Victoria students restore Wellington landmark for an urban future

Restoring the Basin Reserve to a wetland and Adelaide Road to a stream feeding it, is part of a project by Victoria University of Wellington students which is a finalist in the international competition, Urban SOS.

Image showing the Adelaide Road section of the project. It shows the stream/ part like ecological area below the urban infrastructure.
Coming down from the urban level to Waitangi stream. The dramatic drop between the layers adds to the contrasts between urban and ecological wilderness.

The competition challenges students to tackle a city’s most pressing issues and explore the notion of the “sharing economy”—creating more equitable access to resources, improving the built environment and enriching the quality of life for urban residents.

Landscape Architecture students, William Hatton and Yousr Ali teamed up with Paula Wheeler from Arizona State University for their project, which seeks to reintroduce ecological systems back into Wellington’s urban environment.

The project was named WAIfi to incorporate the Maori word for water—Wai—and integrate the idea of technology by playing on the term wifi.

William says, “Waitangi Stream, which ran from Wellington hospital down to the Basin Reserve and along to the harbour, was covered up in the late 1800’s to make way for urban infrastructure. Our design brings it back to the surface.”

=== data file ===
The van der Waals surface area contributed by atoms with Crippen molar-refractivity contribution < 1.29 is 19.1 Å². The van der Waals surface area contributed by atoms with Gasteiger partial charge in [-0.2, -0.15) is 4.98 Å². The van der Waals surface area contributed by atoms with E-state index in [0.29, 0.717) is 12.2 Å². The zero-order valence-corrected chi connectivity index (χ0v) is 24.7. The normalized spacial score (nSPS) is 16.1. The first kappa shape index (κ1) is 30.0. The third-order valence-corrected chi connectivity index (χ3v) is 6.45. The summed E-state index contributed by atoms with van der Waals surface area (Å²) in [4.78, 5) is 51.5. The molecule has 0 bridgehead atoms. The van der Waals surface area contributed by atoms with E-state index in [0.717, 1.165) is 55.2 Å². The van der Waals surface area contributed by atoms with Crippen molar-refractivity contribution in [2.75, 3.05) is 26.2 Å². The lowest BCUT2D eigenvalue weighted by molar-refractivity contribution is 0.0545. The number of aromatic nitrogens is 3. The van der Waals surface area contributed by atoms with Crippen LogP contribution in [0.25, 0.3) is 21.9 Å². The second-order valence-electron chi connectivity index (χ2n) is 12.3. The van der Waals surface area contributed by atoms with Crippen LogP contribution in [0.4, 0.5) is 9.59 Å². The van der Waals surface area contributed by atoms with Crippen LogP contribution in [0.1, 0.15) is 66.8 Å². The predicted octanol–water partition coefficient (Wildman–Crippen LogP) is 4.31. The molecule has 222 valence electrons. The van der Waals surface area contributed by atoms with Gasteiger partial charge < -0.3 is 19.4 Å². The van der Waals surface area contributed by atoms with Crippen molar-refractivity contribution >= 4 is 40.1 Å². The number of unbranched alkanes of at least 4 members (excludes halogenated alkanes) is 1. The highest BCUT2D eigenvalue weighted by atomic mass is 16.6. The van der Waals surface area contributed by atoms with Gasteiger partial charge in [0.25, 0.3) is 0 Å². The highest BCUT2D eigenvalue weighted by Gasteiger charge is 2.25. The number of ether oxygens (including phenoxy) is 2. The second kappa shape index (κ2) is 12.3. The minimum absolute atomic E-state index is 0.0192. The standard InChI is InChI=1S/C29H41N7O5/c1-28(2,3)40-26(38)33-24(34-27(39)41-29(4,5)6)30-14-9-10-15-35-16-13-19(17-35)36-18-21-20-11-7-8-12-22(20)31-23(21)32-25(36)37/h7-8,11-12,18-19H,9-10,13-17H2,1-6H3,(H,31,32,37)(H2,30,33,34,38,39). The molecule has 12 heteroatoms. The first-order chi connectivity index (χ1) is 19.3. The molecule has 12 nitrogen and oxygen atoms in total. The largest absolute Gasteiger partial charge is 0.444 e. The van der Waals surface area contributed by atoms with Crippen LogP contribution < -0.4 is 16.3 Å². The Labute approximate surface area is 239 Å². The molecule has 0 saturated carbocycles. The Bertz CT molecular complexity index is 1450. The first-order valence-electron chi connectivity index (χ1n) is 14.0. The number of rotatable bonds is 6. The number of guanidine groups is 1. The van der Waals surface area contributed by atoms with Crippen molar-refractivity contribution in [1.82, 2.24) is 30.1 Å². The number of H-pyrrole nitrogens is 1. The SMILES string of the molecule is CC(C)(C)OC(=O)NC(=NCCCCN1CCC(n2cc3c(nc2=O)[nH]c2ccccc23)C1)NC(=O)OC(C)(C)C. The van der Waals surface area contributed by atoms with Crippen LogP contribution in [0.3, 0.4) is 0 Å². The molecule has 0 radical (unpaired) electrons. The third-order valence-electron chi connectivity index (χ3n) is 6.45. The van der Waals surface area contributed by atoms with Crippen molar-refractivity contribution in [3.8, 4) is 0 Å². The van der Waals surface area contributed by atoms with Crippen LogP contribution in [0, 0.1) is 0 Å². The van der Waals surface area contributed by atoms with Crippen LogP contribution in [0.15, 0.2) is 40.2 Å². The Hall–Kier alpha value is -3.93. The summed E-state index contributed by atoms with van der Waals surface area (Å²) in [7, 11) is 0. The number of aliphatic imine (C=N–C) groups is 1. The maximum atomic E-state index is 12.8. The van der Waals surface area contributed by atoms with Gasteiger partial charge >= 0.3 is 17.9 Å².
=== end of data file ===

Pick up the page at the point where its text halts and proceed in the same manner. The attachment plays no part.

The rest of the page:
“It restores the Basin reserve to its original function of a natural wetland for water purification and creates a park-like area along Adelaide Road for Wellington residents to enjoy”.

Urban SOS encourages digitally native students to create a new generation of digital innovations in combination with the physical design.

The WAIfi team have designed a geo-intelligent network which could be accessed by smartphone as you walk through the restored wetland.

“We wanted to highlight the important stories of the space, such as historical sights, ecologies along the stream, Maori legend and knowledge, and also enable the public to upload their own stories and information.”

Professor of Landscape Architecture Martin Bryant says, “The project suggests innovative and inclusive urban possibilities—it merges historical oral narratives and the Maori tradition of hikoi, with environmental needs and digital technology, bringing the history and culture of the place and the people together with the future.”

The entry is one of 16 finalists out of over 60 entries from around the world. The winners will be announced in January 2017 and receive up to US $25,000 to bring their project to life.

All Urban SOS finalist projects